Napoleon Bonaparte (15 August 1769 – 5 May 1821) was a general
of the French Revolution; the ruler of France as First Consul (Premier
Consul) of the French Republic from 11 November 1799 to 18 May 1804;
then Emperor of the French (Empereur des Français) and King
of Italy under the name Napoleon I from 18 May 1804 to 6 April 1814;
and briefly restored as Emperor from March 20 to June 22 of 1815.
Napoleon himself developed few military innovations, apart from
the divisional squares employed in Egypt and the placement of
artillery into batteries, he used the superior quality of the
French army, as reformed under the various revolutionary governments,
to score some major victories. His campaigns are studied at military
academies all over the world and he is generally regarded as one
of the greatest commanders to have ever lived.
the course of little more than a decade, he fought virtually every
European power and acquired control of most of the western and
central mainland of Europe by conquest or alliance until his disastrous
invasion of Russia in 1812, followed by defeat at the Battle of
Leipzig in October 1813, which led to his abdication several months
later and his exile to the island of Elba.
staged a comeback known as the Hundred Days (les Cent Jours),
but was again defeated decisively at the Battle of Waterloo in
present day Belgium on June 18, 1815, followed shortly afterwards
by his surrender to the British and his exile to the island of
Saint Helena, where he died six years later.
from his military achievements, Napoleon is also remembered for
the establishment of the Napoleonic Code. He is considered by
some to have been one of the "enlightened despots".
appointed several members of the Bonaparte family and close friends
of his as monarchs of countries he conquered and as important
government figures (his brother Lucien became France's Minister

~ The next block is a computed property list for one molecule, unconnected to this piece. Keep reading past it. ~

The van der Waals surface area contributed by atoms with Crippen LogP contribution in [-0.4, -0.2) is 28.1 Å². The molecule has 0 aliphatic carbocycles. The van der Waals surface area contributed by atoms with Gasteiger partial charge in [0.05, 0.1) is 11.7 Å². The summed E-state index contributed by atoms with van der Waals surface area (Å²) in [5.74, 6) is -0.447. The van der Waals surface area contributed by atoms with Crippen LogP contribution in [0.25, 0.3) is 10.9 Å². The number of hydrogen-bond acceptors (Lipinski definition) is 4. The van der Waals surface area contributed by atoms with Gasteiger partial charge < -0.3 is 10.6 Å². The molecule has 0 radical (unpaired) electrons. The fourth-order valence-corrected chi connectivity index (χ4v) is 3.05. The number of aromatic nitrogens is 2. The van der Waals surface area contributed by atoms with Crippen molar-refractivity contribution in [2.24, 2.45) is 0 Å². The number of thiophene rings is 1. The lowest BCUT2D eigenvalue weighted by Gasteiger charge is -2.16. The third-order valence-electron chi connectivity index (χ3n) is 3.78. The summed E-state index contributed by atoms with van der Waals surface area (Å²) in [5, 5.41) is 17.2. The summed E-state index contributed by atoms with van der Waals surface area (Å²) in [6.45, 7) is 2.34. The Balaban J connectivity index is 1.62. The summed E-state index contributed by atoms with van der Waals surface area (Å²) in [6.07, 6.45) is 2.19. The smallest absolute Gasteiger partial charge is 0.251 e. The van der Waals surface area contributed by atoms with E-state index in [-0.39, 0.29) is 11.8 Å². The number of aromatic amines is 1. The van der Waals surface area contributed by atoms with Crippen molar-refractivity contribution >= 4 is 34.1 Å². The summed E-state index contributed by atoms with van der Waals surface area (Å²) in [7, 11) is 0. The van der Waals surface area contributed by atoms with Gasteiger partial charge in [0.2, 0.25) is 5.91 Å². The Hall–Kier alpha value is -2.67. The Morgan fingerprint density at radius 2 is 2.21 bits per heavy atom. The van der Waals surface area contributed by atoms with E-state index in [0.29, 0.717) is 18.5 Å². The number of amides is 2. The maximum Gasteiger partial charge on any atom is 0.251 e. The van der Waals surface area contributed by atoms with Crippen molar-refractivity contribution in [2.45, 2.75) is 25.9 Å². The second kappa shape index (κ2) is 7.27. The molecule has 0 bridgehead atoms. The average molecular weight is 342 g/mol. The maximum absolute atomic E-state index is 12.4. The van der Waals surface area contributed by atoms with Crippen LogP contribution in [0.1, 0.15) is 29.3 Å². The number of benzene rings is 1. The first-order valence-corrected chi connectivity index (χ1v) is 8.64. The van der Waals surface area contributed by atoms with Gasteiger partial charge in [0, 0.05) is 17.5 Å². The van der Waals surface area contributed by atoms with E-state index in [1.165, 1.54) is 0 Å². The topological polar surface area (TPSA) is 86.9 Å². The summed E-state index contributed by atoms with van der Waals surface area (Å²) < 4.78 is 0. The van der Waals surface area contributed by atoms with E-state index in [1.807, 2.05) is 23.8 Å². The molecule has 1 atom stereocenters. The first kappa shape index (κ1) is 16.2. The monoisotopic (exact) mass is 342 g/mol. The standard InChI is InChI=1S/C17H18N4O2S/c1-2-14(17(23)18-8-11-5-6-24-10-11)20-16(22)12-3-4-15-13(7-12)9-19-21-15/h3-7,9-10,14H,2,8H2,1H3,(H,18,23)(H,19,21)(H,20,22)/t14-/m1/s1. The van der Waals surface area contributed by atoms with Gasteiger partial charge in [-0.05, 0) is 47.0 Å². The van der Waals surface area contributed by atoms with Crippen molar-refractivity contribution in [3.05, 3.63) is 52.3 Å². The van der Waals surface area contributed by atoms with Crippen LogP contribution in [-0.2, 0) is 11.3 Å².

of Finance). Although their reigns did not survive his downfall,
a nephew, Napoleon III, ruled France later in the nineteenth century.
life and military career
He was born Napoleone Buonaparte (in Corsican, Nabolione or Nabulione)
in the town of Ajaccio on Corsica on 15 August 1769, only one
year after the island was transferred to France by the Republic
of Genoa. He later adopted the more French-sounding Napoléon
family were minor Italian nobility living in Corsica. His father,
Carlo Buonaparte, an attorney, was named Corsica's representative
to the court of Louis XVI of France in 1778, where he remained
for a number of years. The dominant influence of Napoleon's childhood
was his mother, Maria Letizia Ramolino. Her firm discipline helped
restrain the rambunctious Napoleon as a boy, nicknamed Rabullione
(the "meddler" or "disrupter").
noble, moderately affluent background and family connections afforded
him greater opportunities to study than were available to a typical
Corsican of the time. At the age of five he attended preschool.
At age nine, Napoleon was admitted to a French military school
at Brienne-le-Château, a small town near Troyes, on 15 May
1779. He had to learn to speak French before entering the school,
but he spoke with a marked Italian accent throughout his life
and never learned to spell properly.
earned high marks in mathematics and geography, and passable grades
in other subjects. Upon graduation from Brienne in 1784, Bonaparte
was admitted to the elite École Royale Militaire in Paris,
where he completed the two year course of study in only one year.
Although he had initially sought a naval assignment, he studied
artillery at the École Militaire. Upon graduation in September,
1785, he was commissioned as a second lieutenant of artillery,
and took up his new duties in January 1786, at the age of 16.
served on garrison duty in Valence and Auxonne until after the
outbreak of the Revolution in 1789 (although he took nearly two
years of leave in Corsica and Paris during this period). He spent
most of the next several years on Corsica, where a complex three-way